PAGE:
Hancock Athletics… What’s the Issue?

Adin Mehic and Isaiah Washington

Losing. Nobody likes it. Whether it’s sports, video games, or even board games, competitive people still get upset, and they constantly strive to win. The athletic programs at Hancock High School have dealt with our fair share of losses over the 2022-23 seasons, but what is the issue? Is it the athletes, the coaching, the way the programs are set up, or maybe a mix of all of this?

Over the 22-23 season, HHS boys soccer went 0-21, boy’s basketball had a record of 2-23, and girl’s varsity volleyball had a record of 6-22. The girl’s softball and girls’ basketball teams also followed a similar pattern of statistics.

“I believe that next season we will be pretty good,” Rodney Martin MVP of the boy’s varsity basketball team said. Martin believes that it was just a bad season and that next year there will be improvement.

It has been years since HHS has seen a streak of losses this bad spanning almost every sport. These losses have frustrated the players, coaching staff, and HHS has been taken lightly by other schools when it comes to sports.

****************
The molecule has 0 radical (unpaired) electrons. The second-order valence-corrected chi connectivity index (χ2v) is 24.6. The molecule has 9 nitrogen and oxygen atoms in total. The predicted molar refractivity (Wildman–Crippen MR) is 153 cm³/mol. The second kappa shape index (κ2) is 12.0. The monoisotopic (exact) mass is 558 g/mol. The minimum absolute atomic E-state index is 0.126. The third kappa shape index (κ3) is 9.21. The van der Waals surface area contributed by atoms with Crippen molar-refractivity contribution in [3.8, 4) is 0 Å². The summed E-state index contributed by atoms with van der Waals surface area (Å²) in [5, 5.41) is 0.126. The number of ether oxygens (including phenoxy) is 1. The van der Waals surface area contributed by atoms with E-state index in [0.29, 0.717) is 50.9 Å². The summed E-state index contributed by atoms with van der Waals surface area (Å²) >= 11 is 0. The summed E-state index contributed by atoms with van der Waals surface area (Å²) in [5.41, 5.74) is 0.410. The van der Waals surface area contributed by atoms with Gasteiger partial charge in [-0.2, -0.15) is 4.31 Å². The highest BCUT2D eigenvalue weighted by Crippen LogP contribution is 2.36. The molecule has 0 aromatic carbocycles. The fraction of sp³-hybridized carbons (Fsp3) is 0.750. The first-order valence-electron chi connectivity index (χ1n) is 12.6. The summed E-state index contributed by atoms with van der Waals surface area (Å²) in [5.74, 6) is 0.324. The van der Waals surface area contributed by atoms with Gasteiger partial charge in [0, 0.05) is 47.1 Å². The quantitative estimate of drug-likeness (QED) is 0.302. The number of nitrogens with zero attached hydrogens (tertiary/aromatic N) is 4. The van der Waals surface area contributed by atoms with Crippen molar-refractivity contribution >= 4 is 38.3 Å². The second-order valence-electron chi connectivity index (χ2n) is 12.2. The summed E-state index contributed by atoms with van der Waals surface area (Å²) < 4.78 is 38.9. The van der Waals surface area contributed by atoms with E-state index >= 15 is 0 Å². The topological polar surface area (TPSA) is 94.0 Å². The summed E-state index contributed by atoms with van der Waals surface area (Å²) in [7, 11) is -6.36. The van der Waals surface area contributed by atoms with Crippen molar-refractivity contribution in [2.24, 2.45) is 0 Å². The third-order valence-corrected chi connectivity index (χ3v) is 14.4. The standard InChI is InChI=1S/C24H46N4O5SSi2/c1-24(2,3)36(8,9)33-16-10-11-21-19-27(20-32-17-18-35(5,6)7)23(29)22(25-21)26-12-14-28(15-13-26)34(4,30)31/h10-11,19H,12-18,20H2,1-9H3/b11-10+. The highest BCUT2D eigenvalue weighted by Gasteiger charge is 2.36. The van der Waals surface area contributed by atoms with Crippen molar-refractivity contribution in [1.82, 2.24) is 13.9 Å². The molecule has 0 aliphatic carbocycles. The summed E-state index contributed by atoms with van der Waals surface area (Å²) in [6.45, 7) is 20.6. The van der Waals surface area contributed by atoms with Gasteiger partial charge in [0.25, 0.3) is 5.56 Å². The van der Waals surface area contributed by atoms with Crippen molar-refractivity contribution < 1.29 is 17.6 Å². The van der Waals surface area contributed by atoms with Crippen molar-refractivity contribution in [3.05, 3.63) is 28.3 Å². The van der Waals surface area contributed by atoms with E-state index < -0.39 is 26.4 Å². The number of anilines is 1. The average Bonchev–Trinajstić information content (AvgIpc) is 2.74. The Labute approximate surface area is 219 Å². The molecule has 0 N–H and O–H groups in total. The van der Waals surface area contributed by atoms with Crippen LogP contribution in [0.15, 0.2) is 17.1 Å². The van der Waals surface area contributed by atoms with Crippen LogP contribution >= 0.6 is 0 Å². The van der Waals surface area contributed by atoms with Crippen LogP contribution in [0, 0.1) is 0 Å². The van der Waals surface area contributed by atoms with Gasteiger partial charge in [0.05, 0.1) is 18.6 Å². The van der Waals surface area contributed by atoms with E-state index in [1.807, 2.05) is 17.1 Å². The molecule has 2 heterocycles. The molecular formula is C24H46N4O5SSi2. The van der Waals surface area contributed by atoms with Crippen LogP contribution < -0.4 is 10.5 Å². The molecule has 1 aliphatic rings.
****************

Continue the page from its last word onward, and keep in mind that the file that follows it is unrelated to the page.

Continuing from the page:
“I think our biggest struggle is the number of student athletes we have who are choosing not to participate in athletics,” Steve Kelly, athletic director of HHS said.

Kelly credits the struggle in athletics to a lack of players. Many of the sports teams at HHS only have varsity teams since the rosters do not have enough players to make junior varsity teams. Kelly said that if there is a 10% increase in participation in athletics yearly, then there will be full JV and Varsity teams within 5 years.

“If we are letting wins and losses be the single determining factor of the success of our programs, we are missing the point of athletics in the first place,” Kelly said.

It seems as if every team struggled with a variety of things, but in general, a lack of participation and experience was the issue.

However, the only team so far that has seen significant success is the HHS wrestling team. Having wrestlers Chloe Bradshaw, and Anthony Borghesi sent to state championships. The captain of the wrestling team Haider Waheed told us what made the team’s success so distinct.

“When you bring hard work to the practices it pays off,” Waheed said. “That is one thing that everyone on the wrestling team fully understands.”